Every show was played in either an arena or a stadium, in front of anywhere from 15,000 to 50,000 fans—with one exception. When the Stones came to Atlanta, they announced that they would play in the Fox Theater, the marvelous old movie palace on Peachtree, built in 1929, that seated only 4,600+ people. Tickets went on sale at 2:30 in the morning a couple of weeks before, with no advance warning. Again, in the days before the internet, the only people who got the relatively tiny amount of tickets available were those who got to the Fox Theater box office at that hour of the morning. Most were bought by Georgia Tech students, as they were the only ones awake and close enough to get tickets. One radio station in Atlanta, Z-93, received a few tickets to give away as a promotion.
In Athens, Georgia, my brother Jeff was a 21-year old college senior at the University of Georgia, majoring in journalism. He wasn’t particularly a Stones fan, but this was a cultural phenomenon that he didn’t want to miss.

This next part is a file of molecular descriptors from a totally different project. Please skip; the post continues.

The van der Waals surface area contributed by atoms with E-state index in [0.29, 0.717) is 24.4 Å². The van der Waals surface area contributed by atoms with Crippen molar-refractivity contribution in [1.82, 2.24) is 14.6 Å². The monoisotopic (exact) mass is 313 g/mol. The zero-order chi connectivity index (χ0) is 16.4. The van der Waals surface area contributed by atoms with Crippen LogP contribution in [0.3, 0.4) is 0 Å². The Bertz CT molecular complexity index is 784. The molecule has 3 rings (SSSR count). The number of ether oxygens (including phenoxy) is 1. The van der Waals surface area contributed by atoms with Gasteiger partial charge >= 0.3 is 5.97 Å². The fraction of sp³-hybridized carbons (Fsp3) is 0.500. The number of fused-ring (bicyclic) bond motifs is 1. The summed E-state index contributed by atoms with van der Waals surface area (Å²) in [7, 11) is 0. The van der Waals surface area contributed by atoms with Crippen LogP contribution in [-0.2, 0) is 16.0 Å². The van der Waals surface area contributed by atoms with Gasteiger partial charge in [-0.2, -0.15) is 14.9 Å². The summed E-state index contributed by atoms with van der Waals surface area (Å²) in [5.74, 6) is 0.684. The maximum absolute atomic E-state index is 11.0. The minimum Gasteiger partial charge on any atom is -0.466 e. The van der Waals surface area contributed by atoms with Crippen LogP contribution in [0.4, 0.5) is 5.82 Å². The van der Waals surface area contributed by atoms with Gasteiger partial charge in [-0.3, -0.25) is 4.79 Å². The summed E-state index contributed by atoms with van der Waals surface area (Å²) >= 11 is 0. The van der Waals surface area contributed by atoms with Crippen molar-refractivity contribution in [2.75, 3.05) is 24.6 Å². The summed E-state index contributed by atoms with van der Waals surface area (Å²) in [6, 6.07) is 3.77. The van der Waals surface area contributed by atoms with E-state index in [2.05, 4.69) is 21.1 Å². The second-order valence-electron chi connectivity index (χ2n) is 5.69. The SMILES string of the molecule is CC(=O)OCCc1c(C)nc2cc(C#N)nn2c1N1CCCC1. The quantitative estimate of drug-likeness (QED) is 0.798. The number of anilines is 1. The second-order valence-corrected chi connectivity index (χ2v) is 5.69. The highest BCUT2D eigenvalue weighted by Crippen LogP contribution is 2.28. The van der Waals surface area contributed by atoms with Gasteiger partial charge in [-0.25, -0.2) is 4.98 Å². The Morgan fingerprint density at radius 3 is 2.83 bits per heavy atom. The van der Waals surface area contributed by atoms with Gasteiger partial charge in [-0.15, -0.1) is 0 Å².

The weekend before the Stones played Atlanta, Z-93 started periodically giving away tickets to the 93rd caller. My brother stayed awake all weekend, listening, and every time the announcement came, he would frantically dial long distance, striking out every time. What are the odds of being exactly the 93rd caller?
The concert was on a Monday night; at 6:30 a.m. on that Monday morning, bleary-eyed from lack of sleep, Jeff wearily dialed the phone again after another announcement. A busy signal. He dialed again. The phone rang. The voice on the other end answered: “You’re the 93rd caller. You’re going to see the Stones!”
Jeff skipped his classes that day and drove the 120 miles from Athens to Atlanta to pick up the tickets at the station. When he got there, everyone in the office, including the DJ, came out to see him; tickets were so scarce, even the people who worked there couldn’t get them.
Jeff had lots of friends and now owned two tickets that made him one of the most popular people in Georgia. He could have scalped that second ticket for a lot of money.